A Guide to Medicaid Migration for Low-Income Workers

Helping low-earners enroll in Medicaid can save small companies considerable money on health care

By Benjamin Geyerhahn Oct 16, 2015

Benjamin Geyerhahn is CEO of Benestream, a provider of benefits administration technology. He is a member of New York Gov. Andrew Cuomo’s Health Benefit Exchange Regional Advisory Committee.

Easing difficulties with the Medicaid enrollment process for low-income employees can save small companies considerable money on health care costs while keeping employees compliant with the Affordable Care Act’s (ACA’s) individual mandate.

To reap these benefits and improve the lives of their employees, companies with fewer than 50 full-time employees (and therefore not subject to the ACA’s mandate to provide health coverage to all full-time workers) should consider a formal Medicaid migration process to educate low-income employees about the Medicaid option.

The Advantages of Medicaid Migration

More working-age Americans had health insurance last year due in part to the growth of publicly financed care such as Medicaid, according to an October 2015 report by the nonprofit Employee Benefit Research Institute, which showed that:

21.7 percent of the nonelderly population received coverage through Medicaid in 2014, up from 19.4 percent in 2013.

The percentage with employment-based health coverage was unchanged at 62 percent.

A study by ADP, a payroll services firm, found that 82 percent of employees earning $45,000 or more participated in employer health plans. But, as income fell below $45,000, participation declined steeply, reaching a rate of only 37 percent for eligible single full-time employees earning between $15,000 and $20,000 per year.

Medicaid eligibility varies among the states based on income as a percent of the federal poverty level. Benefits also vary, but in many states Medicaid provides comprehensive and inexpensive health insurance—including vision and dental coverage for all family members. It’s an option for individuals who can’t afford coverage through their employer’s health plan but might consider purchasing it anyway to avoid ACA penalties for being uninsured.

Unfortunately, the experience of applying for Medicaid is difficult to navigate. When implementing programs to assist low-income employees with public benefits, HR can provide a better user experience with four simple steps:

1. Start with new hires

If migrating a large chunk of your existing workforce to Medicaid is intimidating, start by offering the Medicaid option to eligible new hires. This way, they likely won’t opt into your insurance in the first place. And because employees are more benefits-focused during the onboarding process—and likely already have many of the documents needed for the application—it makes more sense from a logistical standpoint.

2. Reframe the conversation, and educate your employees

A crucial component of Medicaid migration processes is how you approach your employees. You should treat Medicaid just like any other workplace benefit by thoroughly educating workers about it. Start by gathering potentially eligible employees to inform them of this option and why it is potentially beneficial for them.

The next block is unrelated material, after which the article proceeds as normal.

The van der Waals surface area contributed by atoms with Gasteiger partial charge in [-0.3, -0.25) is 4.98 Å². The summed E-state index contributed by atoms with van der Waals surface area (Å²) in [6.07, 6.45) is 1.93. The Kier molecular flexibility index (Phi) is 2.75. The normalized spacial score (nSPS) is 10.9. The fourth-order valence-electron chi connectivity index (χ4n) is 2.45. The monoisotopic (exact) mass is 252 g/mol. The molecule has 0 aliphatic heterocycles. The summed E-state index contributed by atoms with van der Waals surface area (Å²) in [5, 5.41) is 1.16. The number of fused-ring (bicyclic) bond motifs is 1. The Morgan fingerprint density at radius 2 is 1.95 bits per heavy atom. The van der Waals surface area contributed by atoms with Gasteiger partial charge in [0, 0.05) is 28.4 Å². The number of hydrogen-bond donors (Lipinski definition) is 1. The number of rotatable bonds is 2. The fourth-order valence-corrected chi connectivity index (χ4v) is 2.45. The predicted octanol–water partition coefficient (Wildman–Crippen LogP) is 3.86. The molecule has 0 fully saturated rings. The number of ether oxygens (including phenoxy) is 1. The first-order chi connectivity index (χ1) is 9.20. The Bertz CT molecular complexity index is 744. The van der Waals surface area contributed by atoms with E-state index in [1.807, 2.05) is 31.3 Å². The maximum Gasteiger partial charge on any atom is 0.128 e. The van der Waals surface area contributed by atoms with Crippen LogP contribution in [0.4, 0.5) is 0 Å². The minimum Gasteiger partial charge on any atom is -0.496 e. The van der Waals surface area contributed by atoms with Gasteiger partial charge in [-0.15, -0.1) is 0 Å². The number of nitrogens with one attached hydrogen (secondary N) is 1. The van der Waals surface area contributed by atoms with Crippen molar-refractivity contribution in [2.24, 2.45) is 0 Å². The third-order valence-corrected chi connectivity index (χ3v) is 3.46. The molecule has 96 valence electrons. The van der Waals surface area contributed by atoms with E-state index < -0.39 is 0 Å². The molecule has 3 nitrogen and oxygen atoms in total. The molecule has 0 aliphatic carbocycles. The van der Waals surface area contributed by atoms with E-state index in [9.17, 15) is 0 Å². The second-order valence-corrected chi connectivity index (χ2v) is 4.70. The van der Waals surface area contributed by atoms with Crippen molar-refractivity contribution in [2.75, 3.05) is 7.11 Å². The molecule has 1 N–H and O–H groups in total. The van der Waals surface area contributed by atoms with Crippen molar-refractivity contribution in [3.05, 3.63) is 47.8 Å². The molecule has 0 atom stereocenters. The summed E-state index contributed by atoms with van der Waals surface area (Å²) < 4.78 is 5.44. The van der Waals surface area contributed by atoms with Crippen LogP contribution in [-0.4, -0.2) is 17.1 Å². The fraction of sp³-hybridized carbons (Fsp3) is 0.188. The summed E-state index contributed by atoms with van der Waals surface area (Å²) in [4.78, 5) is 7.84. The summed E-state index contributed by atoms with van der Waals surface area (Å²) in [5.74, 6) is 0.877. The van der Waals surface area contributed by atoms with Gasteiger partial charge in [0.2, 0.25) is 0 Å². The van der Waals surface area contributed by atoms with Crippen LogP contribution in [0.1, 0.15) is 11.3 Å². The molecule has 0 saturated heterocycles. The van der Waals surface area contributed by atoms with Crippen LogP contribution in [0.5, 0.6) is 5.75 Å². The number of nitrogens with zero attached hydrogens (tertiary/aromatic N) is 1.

Although the topic of Medicaid makes some employers uncomfortable, your employees may not feel the same way. A recent survey by YouGov revealed that 62 percent of Americans don’t think people should be ashamed of using public benefits. These numbers likely are higher among lower-income staff members who have encountered public programs either directly or through people they know.

If you set the right tone from the beginning, you’ll smooth out any potential wrinkles in the process and see greater participation overall. On the other hand, if you appear uncomfortable with the topic, many employees will pick up on this and shy away from Medicaid. This high-quality, affordable option should be a welcome addition to the menu of available workplace benefits, so it’s important to position it that way.

Just make sure that you never pressure your employees to opt out of the company plan or provide an incentive for them to do so.

3. Follow up with employees

Even if you work with a third-party vendor, your representative might ask for help reaching out to employees who haven’t completed all the steps in the enrollment process. Your assistance is crucial for getting in touch with employees who might not have reliable phone or Internet access at home or who work multiple jobs and don’t have much downtime. It could mean the difference between moving employees from “eligible for” to “enrolled in” Medicaid and could help avoid added costs to your company plan.

Remember, the people who lack the time, resources or knowledge to go through this process on their own are the ones you most want to complete the Medicaid migration process. Without help navigating the details and accessing tools to enroll, many employees will stick with whatever plan you provide, annually costing your company thousands of dollars.

4. Provide assistance through the renewal process

It’s not enough to get employees on Medicaid. You will need to assist them with annual Medicaid renewal to make sure all eligible employees stay enrolled.

Many people drop off during the Medicaid renewal process simply because they haven’t received the proper guidance for submitting the documentation they need to stay in the program, and the renewal process can be confusing. However, you can help by putting in place procedures to proactively track and assist with renewal.

By educating your employees about their options, you can enhance your workers’ lives while supporting your company’s bottom line.


The application deadline is November 11

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